Castro at the U.N. General Assembly
During visits to New York City in 1959 and 1960, Cuban President Fidel Castro experienced sticker shock at the city’s hotel rates, acted like a tourist at the zoo, and kept reporters entertained with stories of his time as a fighter in the Cuban guerilla war.
Just four months after Castro led a successful revolution to overthrow Cuban dictator Fulgencio Batista, he visited New York City for 11 days on an invitation from the American Society of Newspaper Editors. With his signature green army uniform and boots, bushy beard, and exuberant nature, Castro reportedly hired a PR firm (though it seems he hardly needed to), enjoyed the city’s famous hot dogs, and “kissed ladies like a rock star, and held babies like a politician,” according to Mashable. During a tour of the Bronx Zoo, which he called “the best thing New York City has,” Mr. Castro reportedly jumped a railing and stuck his hand into a cage to pet a Bengal tiger.
Fidel Castro and Malcolm X at the Hotel Theresa. Photo via imgur
And like many visitors, he balked at hotel prices, at one point threatening to “go any place, even Central Park,” rather than pay the $10,000 deposit the Shelburne Hotel in Midtown reportedly demanded of Castro and his entourage, who they claimed were plucking chickens in their rooms and otherwise behaving as rockstar entourages do. “We are mountain people,” he told reporters. “We are used to sleeping in the open air.”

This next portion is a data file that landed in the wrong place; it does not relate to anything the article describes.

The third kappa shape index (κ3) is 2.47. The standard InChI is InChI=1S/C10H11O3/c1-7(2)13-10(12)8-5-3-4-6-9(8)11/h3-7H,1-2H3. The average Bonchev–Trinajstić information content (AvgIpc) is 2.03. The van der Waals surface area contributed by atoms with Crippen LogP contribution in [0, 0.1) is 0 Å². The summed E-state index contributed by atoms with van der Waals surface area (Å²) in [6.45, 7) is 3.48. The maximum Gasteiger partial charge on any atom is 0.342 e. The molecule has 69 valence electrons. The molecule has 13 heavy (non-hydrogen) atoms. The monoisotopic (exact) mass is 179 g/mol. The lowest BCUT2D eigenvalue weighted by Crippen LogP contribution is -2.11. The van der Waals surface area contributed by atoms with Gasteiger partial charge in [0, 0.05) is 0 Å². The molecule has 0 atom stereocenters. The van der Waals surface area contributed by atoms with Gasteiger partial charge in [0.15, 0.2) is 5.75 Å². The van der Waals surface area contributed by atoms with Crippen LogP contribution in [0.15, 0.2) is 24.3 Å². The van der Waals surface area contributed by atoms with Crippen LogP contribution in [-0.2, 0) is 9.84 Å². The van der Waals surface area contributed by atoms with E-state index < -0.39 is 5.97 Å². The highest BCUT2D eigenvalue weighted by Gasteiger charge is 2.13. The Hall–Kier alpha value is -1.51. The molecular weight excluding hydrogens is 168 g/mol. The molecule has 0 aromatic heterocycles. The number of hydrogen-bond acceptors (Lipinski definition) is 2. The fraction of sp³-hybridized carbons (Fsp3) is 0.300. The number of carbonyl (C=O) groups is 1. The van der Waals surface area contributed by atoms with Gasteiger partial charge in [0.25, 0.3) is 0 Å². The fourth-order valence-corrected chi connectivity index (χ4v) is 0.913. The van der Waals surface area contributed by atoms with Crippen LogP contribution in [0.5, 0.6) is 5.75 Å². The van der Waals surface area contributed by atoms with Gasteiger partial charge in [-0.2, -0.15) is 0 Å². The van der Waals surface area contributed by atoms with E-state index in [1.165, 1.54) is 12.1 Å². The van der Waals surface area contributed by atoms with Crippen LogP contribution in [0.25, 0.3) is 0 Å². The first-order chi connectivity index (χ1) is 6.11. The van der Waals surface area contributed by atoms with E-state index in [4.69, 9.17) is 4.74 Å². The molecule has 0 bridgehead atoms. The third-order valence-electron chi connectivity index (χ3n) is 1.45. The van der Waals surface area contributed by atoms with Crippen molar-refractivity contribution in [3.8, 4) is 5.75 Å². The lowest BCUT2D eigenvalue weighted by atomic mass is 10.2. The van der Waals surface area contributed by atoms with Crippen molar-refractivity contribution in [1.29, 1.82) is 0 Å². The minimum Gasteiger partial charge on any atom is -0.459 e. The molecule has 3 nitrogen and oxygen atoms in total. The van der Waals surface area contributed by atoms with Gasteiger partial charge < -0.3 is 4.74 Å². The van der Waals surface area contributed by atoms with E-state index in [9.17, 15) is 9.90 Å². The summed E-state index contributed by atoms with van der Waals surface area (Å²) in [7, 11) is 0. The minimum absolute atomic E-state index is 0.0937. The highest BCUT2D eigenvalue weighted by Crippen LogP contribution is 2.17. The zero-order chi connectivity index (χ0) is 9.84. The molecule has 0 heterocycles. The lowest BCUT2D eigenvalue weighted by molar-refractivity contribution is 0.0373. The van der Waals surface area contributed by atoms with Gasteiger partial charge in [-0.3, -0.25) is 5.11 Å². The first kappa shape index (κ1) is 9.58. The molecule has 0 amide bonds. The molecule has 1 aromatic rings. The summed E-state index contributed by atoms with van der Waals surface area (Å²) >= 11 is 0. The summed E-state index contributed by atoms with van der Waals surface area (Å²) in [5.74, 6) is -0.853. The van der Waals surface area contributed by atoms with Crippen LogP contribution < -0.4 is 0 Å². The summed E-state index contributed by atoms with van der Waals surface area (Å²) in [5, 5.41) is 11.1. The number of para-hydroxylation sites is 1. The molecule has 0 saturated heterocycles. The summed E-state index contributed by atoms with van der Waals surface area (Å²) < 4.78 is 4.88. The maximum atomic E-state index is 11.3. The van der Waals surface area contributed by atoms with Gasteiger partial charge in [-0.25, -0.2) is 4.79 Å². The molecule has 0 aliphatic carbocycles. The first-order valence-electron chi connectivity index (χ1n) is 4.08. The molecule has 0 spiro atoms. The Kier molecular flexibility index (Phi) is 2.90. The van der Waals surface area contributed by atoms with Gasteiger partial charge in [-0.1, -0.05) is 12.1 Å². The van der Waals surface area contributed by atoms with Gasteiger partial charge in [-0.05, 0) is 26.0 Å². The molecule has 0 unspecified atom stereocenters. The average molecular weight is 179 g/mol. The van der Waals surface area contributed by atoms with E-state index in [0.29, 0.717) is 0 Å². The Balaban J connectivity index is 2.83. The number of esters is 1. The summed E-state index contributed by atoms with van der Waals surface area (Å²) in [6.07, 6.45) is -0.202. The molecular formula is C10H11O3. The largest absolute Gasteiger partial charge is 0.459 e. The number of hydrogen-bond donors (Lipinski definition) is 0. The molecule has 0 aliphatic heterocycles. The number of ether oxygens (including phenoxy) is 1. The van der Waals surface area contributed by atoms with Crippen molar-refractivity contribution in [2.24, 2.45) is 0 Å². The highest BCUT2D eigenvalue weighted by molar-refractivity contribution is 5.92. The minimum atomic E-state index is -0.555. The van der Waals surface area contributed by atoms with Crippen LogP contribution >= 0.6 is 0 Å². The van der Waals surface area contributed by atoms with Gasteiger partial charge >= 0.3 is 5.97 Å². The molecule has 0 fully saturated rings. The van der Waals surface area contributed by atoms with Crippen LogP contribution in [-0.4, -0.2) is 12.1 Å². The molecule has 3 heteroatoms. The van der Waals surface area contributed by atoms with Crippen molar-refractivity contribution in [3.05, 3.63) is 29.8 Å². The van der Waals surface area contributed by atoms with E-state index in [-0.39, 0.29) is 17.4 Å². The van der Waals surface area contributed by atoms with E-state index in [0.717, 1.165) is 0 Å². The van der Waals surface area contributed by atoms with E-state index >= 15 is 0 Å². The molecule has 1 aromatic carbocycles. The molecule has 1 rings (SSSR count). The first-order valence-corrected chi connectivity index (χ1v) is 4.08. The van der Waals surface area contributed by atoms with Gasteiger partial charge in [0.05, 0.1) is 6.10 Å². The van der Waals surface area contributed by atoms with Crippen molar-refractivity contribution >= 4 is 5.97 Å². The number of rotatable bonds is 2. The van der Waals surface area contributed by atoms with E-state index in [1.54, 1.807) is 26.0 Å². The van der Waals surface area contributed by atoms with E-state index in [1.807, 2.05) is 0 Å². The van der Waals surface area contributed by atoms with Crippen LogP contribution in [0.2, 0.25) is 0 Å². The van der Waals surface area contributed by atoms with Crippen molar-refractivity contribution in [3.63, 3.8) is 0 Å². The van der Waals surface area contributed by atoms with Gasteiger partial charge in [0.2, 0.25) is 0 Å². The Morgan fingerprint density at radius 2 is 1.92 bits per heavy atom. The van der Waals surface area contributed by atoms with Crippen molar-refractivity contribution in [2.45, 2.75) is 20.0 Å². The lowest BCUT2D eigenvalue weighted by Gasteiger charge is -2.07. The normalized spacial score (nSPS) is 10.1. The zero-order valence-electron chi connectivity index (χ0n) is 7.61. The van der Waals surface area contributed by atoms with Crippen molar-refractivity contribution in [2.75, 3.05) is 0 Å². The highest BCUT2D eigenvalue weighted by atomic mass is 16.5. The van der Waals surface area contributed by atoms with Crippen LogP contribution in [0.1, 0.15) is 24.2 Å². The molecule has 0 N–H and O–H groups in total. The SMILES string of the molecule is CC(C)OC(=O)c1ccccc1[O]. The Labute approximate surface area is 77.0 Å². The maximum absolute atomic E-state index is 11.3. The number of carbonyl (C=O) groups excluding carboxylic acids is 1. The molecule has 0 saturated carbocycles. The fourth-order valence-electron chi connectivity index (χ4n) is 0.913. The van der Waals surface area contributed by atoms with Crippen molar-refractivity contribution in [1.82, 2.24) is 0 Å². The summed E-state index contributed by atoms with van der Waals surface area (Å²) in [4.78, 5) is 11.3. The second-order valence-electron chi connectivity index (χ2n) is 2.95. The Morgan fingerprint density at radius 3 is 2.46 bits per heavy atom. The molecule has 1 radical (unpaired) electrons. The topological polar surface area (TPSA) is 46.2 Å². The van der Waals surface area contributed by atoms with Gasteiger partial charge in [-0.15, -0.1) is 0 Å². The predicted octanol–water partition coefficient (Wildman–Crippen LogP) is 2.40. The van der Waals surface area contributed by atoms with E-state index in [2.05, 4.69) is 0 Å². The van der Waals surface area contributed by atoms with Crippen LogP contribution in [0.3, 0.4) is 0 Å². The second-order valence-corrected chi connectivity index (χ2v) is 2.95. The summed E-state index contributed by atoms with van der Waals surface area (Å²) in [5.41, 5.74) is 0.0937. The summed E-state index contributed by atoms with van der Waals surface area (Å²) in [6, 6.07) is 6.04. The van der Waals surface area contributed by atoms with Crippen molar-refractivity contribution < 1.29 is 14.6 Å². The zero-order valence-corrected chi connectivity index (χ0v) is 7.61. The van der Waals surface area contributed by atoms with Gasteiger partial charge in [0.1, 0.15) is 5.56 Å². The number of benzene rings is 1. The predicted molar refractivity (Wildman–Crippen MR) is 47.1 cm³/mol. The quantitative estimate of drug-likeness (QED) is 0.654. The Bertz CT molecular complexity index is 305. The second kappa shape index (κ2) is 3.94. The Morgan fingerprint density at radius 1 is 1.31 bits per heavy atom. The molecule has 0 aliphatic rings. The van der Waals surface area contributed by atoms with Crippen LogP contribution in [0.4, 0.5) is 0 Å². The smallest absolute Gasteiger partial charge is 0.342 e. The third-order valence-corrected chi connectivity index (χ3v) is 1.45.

He eventually decamped to the Hotel Theresa in Harlem, which at the time also served as a meeting place for the city’s African American politicians. Castro said he felt at home among Harlem’s majority black population, and upon his arrival at the hotel, spent an evening giving exclusive interviews to African American newspapers and hosting activist Malcolm X in his suite. In addition to his scheduled visit to the U.N., Castro entertained poet Langston Hughes and Beat writer Allen Ginsberg in his rooms at the Theresa as well. The hotel is now an office building known as Theresa Towers, and a New York City landmark (PDF).
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Neighborhoods : Harlem